Localization of Languages for eGovernance and RTIA


Local Language Information Technology Market in India

Local Language Information Technology Market in India

By Cathy Wissink – Windows Globalization, Microsoft Corporation


 Executive Summary
There is a huge untapped potential that needs to be explored by the government and the vendors to ensure successful use of local language computing applications.
The local language computing sector requires a boost to encourage the use of local language computing applications among the masses. Some of the projects initiated by the government have failed primarily due to the lack of commercialization of technology and lax timelines for projects. Moreover, the majority of the players in the sector are mid-sized companies or educational institutions with limited financial muscle; hence they often tend to be restrained in terms of their research and development (R&D) spending on new technologies. The key to success lies in reducing redundancies and enabling positive amalgamation of ideas and sharing of knowledge among government institutions, academia and vendors. A collective and combined approach is required to generate adequate content. Machine translation and creation of lexware, dictionaries, and WORDNET also need a collaborative approach that can lead to a faster development and intelligent computer learning of the language
Both the central and the state governments need to encourage the use of local language applications in their departments. It is of equal importance to ensure that most of the software for workflow process and documentation systems is enabled in local languages. The government needs to ensure that all real-life applications step out of planning stage and get implemented at the respective departments, thereby providing relevant and real-time information in local languages to citizens of India.
Market strategies based on the diffusion model for the local language IT ecosystem has been provided. Read more on:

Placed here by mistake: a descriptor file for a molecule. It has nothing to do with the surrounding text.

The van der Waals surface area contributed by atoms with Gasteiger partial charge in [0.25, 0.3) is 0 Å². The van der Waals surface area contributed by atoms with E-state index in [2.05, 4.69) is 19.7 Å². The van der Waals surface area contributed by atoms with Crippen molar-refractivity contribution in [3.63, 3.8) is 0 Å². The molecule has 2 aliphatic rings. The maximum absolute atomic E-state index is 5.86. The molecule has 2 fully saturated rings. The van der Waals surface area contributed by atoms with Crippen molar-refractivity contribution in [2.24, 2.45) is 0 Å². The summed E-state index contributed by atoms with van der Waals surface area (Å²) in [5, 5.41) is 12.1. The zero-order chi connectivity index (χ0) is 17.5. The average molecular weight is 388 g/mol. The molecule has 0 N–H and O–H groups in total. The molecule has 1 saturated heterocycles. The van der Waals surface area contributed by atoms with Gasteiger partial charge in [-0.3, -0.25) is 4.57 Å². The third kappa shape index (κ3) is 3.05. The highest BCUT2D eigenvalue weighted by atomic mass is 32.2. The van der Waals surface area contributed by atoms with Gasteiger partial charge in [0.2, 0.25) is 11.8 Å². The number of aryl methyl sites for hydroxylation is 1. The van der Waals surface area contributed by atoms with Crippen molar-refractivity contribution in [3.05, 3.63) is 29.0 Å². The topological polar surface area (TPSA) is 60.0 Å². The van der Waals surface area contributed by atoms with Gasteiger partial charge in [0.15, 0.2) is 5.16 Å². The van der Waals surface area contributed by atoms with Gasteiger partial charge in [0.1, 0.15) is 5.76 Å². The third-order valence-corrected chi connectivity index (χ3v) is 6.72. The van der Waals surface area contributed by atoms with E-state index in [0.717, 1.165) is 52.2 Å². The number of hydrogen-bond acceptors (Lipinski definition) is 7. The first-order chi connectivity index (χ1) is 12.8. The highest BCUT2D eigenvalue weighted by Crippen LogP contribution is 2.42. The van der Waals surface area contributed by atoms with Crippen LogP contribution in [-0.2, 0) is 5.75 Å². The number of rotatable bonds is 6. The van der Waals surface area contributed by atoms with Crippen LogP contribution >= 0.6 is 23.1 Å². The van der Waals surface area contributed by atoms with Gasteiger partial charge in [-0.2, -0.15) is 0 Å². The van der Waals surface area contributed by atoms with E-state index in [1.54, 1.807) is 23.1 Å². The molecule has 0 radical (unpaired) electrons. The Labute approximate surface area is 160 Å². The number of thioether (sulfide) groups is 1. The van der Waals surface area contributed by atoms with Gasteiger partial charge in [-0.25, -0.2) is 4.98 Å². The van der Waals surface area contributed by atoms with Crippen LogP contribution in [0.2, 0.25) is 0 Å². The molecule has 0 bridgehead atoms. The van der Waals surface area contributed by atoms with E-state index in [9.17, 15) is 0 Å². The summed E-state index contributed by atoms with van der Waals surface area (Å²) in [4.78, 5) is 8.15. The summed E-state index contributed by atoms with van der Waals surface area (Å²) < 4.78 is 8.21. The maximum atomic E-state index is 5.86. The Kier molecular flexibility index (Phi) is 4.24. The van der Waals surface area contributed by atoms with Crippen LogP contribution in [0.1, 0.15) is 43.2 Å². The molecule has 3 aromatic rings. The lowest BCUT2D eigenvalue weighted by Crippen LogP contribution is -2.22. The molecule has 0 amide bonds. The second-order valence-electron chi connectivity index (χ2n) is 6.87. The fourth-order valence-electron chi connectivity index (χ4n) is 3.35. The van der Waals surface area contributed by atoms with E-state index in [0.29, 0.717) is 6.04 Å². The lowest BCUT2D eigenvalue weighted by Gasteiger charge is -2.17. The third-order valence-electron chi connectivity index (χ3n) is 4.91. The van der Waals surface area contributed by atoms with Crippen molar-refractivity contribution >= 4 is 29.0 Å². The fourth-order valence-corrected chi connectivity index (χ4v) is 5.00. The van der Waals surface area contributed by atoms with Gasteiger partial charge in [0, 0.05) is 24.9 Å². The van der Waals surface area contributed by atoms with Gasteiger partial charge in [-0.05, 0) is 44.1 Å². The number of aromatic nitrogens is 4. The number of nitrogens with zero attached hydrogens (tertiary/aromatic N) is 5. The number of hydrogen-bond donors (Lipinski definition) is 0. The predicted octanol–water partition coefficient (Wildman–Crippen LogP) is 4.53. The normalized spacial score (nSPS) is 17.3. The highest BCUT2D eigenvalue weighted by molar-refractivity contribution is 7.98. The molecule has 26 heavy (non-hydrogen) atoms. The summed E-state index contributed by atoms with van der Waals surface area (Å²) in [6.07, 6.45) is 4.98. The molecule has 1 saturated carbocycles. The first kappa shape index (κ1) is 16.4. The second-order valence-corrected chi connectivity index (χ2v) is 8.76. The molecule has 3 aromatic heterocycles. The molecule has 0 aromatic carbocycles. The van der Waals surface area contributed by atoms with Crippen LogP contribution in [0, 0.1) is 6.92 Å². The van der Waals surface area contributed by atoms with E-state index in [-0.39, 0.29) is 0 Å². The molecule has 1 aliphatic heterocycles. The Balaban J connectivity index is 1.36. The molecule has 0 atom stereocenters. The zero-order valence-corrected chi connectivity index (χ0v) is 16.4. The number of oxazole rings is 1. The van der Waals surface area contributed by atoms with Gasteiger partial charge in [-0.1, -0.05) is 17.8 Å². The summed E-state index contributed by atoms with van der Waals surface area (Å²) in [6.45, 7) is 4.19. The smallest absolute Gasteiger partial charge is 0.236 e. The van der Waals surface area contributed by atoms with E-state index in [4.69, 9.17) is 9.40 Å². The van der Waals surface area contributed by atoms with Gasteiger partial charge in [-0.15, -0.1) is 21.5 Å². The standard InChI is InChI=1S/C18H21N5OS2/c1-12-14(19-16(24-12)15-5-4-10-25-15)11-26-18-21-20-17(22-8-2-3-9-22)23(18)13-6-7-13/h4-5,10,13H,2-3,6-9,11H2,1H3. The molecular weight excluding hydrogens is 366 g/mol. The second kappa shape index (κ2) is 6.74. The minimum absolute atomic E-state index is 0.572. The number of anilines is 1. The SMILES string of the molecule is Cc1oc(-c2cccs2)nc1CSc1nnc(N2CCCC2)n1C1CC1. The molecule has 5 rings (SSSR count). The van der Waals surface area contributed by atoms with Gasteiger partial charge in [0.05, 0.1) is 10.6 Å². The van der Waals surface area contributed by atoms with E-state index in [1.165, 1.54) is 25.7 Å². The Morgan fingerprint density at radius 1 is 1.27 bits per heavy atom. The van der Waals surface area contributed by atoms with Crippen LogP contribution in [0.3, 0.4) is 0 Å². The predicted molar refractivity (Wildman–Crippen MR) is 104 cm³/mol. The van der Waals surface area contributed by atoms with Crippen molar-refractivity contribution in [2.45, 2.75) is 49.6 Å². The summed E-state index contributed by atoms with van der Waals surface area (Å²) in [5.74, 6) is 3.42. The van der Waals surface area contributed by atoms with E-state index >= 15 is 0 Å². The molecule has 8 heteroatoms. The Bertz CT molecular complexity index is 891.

Initiatives in Local Language Market
Only 3 percent of the Indian population can speak in English while close to 40 percent of the Indian population speaks Hindi or one of its variants. Still, the medium of communication in higher education, judiciary, bureaucracy, and the corporate sector is English. Since English is the medium of interaction in IT systems too, structurally, such a situation aggravates the divide between segments of population that have access to computing and the ones that don’t. To arrest this situation, an important step has come from the Ministry of Communication and Information Technology in the form of The Technology Development for Indian Languages (TDIL). TDIL has been mandated to bridge the digital divide by developing IT tools in local languages in India.
Since 1991, TDIL has sponsored research in developing Indian language computing resources, processing systems, tools and translation support systems and localization of software for Indian languages. The other key initiatives have come in from development of Human-Machine Interface Systems and development of web centric applications. TDIL operates on a distributed innovation model through collaborations with 13 resource centers across India. Some of the notable milestones have come through CDAC, a collaborative partner of TDIL in form of GIST (Graphics and Intelligence-based Script) that has brought diverse users to employ local language IT tools. Applications have ranged from desktop publishing to sub-titles in TV broadcast in various Indian languages. A Local Language word processor, ‘LEAP’ has brought desktop publishing to a large segment of population in a language they can communicate in naturally.Read more on:

Industry Challenges
While the eventual benefits of increasing access to local language IT resources to a large segment of the population is clear, there are multiple challenges that the fledgling Indian market will have to overcome before the avowed vision is taken to reality.
Some of the key challenges confronting the market at this point of time are: